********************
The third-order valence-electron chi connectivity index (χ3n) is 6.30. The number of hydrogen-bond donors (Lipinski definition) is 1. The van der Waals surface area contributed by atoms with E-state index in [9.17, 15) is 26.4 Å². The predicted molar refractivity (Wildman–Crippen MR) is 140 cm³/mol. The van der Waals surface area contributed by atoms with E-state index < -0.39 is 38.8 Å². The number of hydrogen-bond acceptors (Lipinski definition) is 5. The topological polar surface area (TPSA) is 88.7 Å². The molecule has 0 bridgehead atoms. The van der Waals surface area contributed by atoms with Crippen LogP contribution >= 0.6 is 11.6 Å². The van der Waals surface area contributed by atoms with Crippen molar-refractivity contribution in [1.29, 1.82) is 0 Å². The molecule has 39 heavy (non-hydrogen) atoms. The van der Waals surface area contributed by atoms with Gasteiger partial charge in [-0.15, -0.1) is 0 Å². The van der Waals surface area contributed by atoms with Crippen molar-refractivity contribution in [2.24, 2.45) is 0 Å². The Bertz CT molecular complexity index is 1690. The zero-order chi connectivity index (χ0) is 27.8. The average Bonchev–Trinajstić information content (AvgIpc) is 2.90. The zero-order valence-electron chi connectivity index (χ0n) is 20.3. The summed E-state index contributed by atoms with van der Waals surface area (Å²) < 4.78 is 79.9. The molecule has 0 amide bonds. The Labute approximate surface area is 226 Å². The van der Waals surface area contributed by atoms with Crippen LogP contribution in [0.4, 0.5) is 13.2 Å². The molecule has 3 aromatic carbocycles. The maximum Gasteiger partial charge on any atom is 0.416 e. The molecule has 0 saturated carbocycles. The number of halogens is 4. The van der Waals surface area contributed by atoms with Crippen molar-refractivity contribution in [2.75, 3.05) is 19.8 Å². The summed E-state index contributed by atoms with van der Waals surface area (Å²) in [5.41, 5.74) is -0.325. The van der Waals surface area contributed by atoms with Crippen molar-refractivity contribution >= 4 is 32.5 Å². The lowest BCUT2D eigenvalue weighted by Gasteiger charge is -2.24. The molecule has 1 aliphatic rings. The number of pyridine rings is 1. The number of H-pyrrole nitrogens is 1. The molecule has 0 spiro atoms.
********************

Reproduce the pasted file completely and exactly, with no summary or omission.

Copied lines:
The third-order valence-electron chi connectivity index (χ3n) is 6.30. The number of hydrogen-bond donors (Lipinski definition) is 1. The van der Waals surface area contributed by atoms with E-state index in [9.17, 15) is 26.4 Å². The predicted molar refractivity (Wildman–Crippen MR) is 140 cm³/mol. The van der Waals surface area contributed by atoms with E-state index < -0.39 is 38.8 Å². The number of hydrogen-bond acceptors (Lipinski definition) is 5. The topological polar surface area (TPSA) is 88.7 Å². The molecule has 0 bridgehead atoms. The van der Waals surface area contributed by atoms with Crippen LogP contribution >= 0.6 is 11.6 Å². The van der Waals surface area contributed by atoms with Crippen molar-refractivity contribution in [1.29, 1.82) is 0 Å². The molecule has 39 heavy (non-hydrogen) atoms. The van der Waals surface area contributed by atoms with Gasteiger partial charge in [-0.15, -0.1) is 0 Å². The van der Waals surface area contributed by atoms with Crippen molar-refractivity contribution in [2.24, 2.45) is 0 Å². The Bertz CT molecular complexity index is 1690. The zero-order chi connectivity index (χ0) is 27.8. The average Bonchev–Trinajstić information content (AvgIpc) is 2.90. The zero-order valence-electron chi connectivity index (χ0n) is 20.3. The summed E-state index contributed by atoms with van der Waals surface area (Å²) < 4.78 is 79.9. The molecule has 0 amide bonds. The Labute approximate surface area is 226 Å². The van der Waals surface area contributed by atoms with Crippen LogP contribution in [0.4, 0.5) is 13.2 Å². The molecule has 3 aromatic carbocycles. The maximum Gasteiger partial charge on any atom is 0.416 e. The molecule has 0 saturated carbocycles. The number of halogens is 4. The van der Waals surface area contributed by atoms with Crippen molar-refractivity contribution in [2.75, 3.05) is 19.8 Å². The summed E-state index contributed by atoms with van der Waals surface area (Å²) in [5.41, 5.74) is -0.325. The van der Waals surface area contributed by atoms with Crippen molar-refractivity contribution >= 4 is 32.5 Å². The lowest BCUT2D eigenvalue weighted by Gasteiger charge is -2.24. The molecule has 1 aliphatic rings. The number of pyridine rings is 1. The number of H-pyrrole nitrogens is 1. The molecule has 0 spiro atoms.